Being overweight or obese carries a range of negative health consequences. In America and further afield, over recent decades, obesity rates have increased significantly. Here we look at the numbers behind the surge.
The health risks associated with obesity are many; they include an overall increased risk of death from all causes, hypertension, type 2 diabetes, heart disease, stroke, osteoarthritis, and mental illness.
Because obesity is associated with such a wide range of health issues, understanding the numbers behind this trend is more important than ever.
Currently, about 36 percent of American adults are obese — more than 1 in 3. And, globally, more than 1 in 10 humans are obese.
In this article, we look at the facts and figures behind obesity in America and the world at large, including breakdowns by states, countries, age, and sex.
Obesity is further split into:
- class 1 obesity: BMI 30–34
- class 2 obesity: BMI 35–39
- class 3 ("extreme" or "severe") obesity: BMI 40 or higher
In children, overweight and obesity is defined according to the CDC's growth charts. For children and adolescents aged 2–19:
- 85th percentile or above: Overweight
- 95th percentile or above: Obese
- at or above 120 percent of the 95th percentile: Extreme obesity
These figures come from the National Health and Nutrition Examination Survey (NHANES) carried out by the National Center for Health Statistics (NCHS):
- overweight: 38.7 percent
- obesity (including extreme obesity): 35 percent
- extreme obesity: 5.5 percent
- overweight: 26.5 percent
- obesity (including extreme obesity): 40.4 percent
- extreme obesity: 9.9 percent
Obesity by ethnicity
Obesity does not impact all races equally in the U.S. The following give the percentage of obese adults in each group:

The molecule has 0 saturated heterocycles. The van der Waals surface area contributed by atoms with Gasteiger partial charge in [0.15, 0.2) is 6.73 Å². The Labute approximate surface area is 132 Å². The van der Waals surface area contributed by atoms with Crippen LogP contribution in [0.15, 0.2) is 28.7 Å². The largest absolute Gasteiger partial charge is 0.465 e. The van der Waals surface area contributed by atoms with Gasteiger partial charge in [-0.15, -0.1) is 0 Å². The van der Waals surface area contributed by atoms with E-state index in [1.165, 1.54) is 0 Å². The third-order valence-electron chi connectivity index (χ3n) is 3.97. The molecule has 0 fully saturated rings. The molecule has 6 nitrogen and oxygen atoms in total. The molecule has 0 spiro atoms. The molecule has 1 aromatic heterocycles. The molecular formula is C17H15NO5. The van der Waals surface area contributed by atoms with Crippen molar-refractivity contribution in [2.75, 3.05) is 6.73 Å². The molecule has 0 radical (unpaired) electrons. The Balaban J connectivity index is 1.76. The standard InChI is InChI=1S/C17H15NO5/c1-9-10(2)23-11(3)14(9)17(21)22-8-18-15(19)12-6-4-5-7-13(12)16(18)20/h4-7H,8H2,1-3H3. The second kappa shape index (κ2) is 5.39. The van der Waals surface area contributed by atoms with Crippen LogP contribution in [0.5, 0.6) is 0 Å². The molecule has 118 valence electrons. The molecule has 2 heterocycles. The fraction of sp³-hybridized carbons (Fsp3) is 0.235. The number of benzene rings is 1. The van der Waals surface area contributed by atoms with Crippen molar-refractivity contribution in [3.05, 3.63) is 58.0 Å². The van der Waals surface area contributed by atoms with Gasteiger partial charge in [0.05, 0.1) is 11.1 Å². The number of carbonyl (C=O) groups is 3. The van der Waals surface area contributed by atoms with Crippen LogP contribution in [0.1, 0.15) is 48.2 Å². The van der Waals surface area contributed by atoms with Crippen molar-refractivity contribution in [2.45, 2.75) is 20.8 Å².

- non-Hispanic blacks — 48.1 percent
- Hispanics — 42.5 percent
- non-Hispanic whites — 34.5 percent
- non-Hispanic Asians — 11.7 percent
Obesity by age
Obesity is not split evenly across all age groups:
- 20–39 — 32.3 percent
- 40–59 — 40.2 percent
- 60 or over — 37.0 percent
Obesity in children
A paper, published in JAMA in 2016, took measurements from 40,780 children and adolescents, aged 2-19 between 2013 and 2014. Over all, 17 percent were obese and 5.8 percent had extreme obesity.
Breaking the age groups down further:
- Age 2–5 years — 9.4 percent obese and 1.7 percent extreme obesity.
- Age 6–11 years — 19.6 percent obese and 4.3 percent extreme obesity.
- Age 12-19 years — 20.6 percent obese and 9.1 percent extreme obesity.
1. West Virginia — 37.7 percent
2. Mississippi — 37.3 percent
3. Alabama — 35.7 percent
4. Arkansas — 35.7 percent
5. Louisiana — 35.5 percent
States with the lowest obesity rates were:
47. California — 25.0 percent
48. Hawaii — 23.8 percent
49. Massachusetts — 23.6 percent
50. District of Columbia — 22.6 percent
51. Colorado — 22.3 percent
Obesity and socioeconomic status
In men, no link has been found between education level and obesity. However, in women, those with college degrees are less likely to be obese than those without.
Similarly, women with a higher income are less likely to be obese than women with lower incomes.